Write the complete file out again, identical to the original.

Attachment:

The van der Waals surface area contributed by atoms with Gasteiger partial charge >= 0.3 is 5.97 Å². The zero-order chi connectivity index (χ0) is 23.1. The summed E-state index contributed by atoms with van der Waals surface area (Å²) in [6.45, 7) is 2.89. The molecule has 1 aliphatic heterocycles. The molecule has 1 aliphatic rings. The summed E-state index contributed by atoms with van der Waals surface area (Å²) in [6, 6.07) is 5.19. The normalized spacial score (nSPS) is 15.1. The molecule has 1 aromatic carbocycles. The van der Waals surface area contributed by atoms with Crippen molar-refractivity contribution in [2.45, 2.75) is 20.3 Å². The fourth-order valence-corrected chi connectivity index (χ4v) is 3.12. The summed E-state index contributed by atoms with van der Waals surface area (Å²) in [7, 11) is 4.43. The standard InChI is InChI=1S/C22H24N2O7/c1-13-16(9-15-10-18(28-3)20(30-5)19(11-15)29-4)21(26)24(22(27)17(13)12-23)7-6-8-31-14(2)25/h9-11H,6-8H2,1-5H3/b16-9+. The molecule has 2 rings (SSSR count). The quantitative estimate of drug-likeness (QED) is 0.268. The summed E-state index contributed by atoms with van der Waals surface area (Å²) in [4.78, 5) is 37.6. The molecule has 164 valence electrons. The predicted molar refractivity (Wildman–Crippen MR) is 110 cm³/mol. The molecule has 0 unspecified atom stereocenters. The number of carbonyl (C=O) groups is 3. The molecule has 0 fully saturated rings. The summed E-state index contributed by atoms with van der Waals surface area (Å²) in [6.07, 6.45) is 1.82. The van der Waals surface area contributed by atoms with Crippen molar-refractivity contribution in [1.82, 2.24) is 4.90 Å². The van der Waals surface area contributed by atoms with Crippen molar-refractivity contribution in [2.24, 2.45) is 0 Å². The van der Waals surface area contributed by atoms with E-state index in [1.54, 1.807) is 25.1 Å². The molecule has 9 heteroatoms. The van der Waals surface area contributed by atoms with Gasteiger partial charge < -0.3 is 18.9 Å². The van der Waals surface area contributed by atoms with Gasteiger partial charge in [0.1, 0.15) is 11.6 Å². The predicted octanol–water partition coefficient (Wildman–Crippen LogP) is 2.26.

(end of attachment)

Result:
The van der Waals surface area contributed by atoms with Gasteiger partial charge >= 0.3 is 5.97 Å². The zero-order chi connectivity index (χ0) is 23.1. The summed E-state index contributed by atoms with van der Waals surface area (Å²) in [6.45, 7) is 2.89. The molecule has 1 aliphatic heterocycles. The molecule has 1 aliphatic rings. The summed E-state index contributed by atoms with van der Waals surface area (Å²) in [6, 6.07) is 5.19. The normalized spacial score (nSPS) is 15.1. The molecule has 1 aromatic carbocycles. The van der Waals surface area contributed by atoms with Crippen molar-refractivity contribution in [2.45, 2.75) is 20.3 Å². The fourth-order valence-corrected chi connectivity index (χ4v) is 3.12. The summed E-state index contributed by atoms with van der Waals surface area (Å²) in [7, 11) is 4.43. The standard InChI is InChI=1S/C22H24N2O7/c1-13-16(9-15-10-18(28-3)20(30-5)19(11-15)29-4)21(26)24(22(27)17(13)12-23)7-6-8-31-14(2)25/h9-11H,6-8H2,1-5H3/b16-9+. The molecule has 2 rings (SSSR count). The quantitative estimate of drug-likeness (QED) is 0.268. The summed E-state index contributed by atoms with van der Waals surface area (Å²) in [4.78, 5) is 37.6. The molecule has 164 valence electrons. The predicted molar refractivity (Wildman–Crippen MR) is 110 cm³/mol. The molecule has 0 unspecified atom stereocenters. The number of carbonyl (C=O) groups is 3. The molecule has 0 fully saturated rings. The summed E-state index contributed by atoms with van der Waals surface area (Å²) in [6.07, 6.45) is 1.82. The van der Waals surface area contributed by atoms with Crippen molar-refractivity contribution in [1.82, 2.24) is 4.90 Å². The van der Waals surface area contributed by atoms with Crippen molar-refractivity contribution in [2.24, 2.45) is 0 Å². The van der Waals surface area contributed by atoms with E-state index in [1.54, 1.807) is 25.1 Å². The molecule has 9 heteroatoms. The van der Waals surface area contributed by atoms with Gasteiger partial charge < -0.3 is 18.9 Å². The van der Waals surface area contributed by atoms with Gasteiger partial charge in [0.1, 0.15) is 11.6 Å². The predicted octanol–water partition coefficient (Wildman–Crippen LogP) is 2.26.